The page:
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  20. Good article IHM.. taking care of our dress and behaviour has not stopped harassment till date and is not going to work in future… Men are definitely responsible for this sorry state of females in our country.. but I dont understand how these women (as psharmarao rightly said) say that its women’s job to make sure that they do not attract men..
    Isn’t it my right to feel good about myself by dressing well or doing makeup or anything that I like?
    If we cant make these women understand this then I dont see that happening for men in India’s future!!
    Definitely there are a few good men but the count is minuscule.

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  21. Yet another foot soldier of patriarchy, intent on preserving the status quo. The woman asks why they were not informed of Indian “cultural intricacies” for women.

    Travel advisories by the US and other foreign embassies warn women not to travel alone in India, saying they are “at risk and should exercise vigilance.” Do these statements qualify for the “cultural intricacy” warning she requires? Maybe she should reach out to the embassies that don’t have these warnings in place and request them to warn their citizens too.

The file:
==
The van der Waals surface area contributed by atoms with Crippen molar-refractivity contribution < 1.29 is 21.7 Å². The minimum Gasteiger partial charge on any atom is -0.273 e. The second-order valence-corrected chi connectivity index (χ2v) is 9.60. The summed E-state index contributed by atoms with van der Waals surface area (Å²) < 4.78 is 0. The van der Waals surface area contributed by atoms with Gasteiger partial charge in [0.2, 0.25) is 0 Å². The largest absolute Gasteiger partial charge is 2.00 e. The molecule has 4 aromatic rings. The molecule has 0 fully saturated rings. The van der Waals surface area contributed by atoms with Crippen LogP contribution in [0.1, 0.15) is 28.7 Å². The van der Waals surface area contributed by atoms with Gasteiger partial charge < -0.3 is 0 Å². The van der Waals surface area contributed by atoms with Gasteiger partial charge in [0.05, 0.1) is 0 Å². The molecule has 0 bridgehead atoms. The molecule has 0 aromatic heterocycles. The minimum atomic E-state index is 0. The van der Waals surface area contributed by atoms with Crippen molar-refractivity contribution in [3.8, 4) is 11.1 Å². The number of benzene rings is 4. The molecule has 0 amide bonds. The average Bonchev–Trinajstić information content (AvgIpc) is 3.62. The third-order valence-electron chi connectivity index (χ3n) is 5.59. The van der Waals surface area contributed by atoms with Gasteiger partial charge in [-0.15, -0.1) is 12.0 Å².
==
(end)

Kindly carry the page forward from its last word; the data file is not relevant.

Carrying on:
The phrase “cultural intricacy” makes me want to slap someone really,really hard. What a shitty euphemism for the state of affairs in India.

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  22. Again proper Indian women blaming the victim & justifying sexual harassment. I have had the same thing told to me by a guy who told me people were harassing me because I wore shorts. I think that is dumb.

    Even if I am wearing loose salwar kameez with dupatta, I have had people leer at me, pass comment, actually, most harassment cases was when I was wearing salwar kameez & dressed modestly.

    There is nothing to punish molesting. Which is why molesters are growing more & more impudent. They think they can do anything & get away with it.

    Maybe we should all train a dog to get their balls like in Kick ass 2. LMAO

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    • She has been lucky – can you imagine the comments, (from the likes of the one who wrote the post being discussed here, those who ‘understand’ that Indian men can ‘lose control’ if women are not ‘careful’ enough) if one of the people she met had turned out to be not the decent man she thought he was? We also read news about women who trusted and travelled or spent time (etc) with Indian men and were assaulted – and some Indian women and men then wonder why they weren’t careful enough to trust nobody?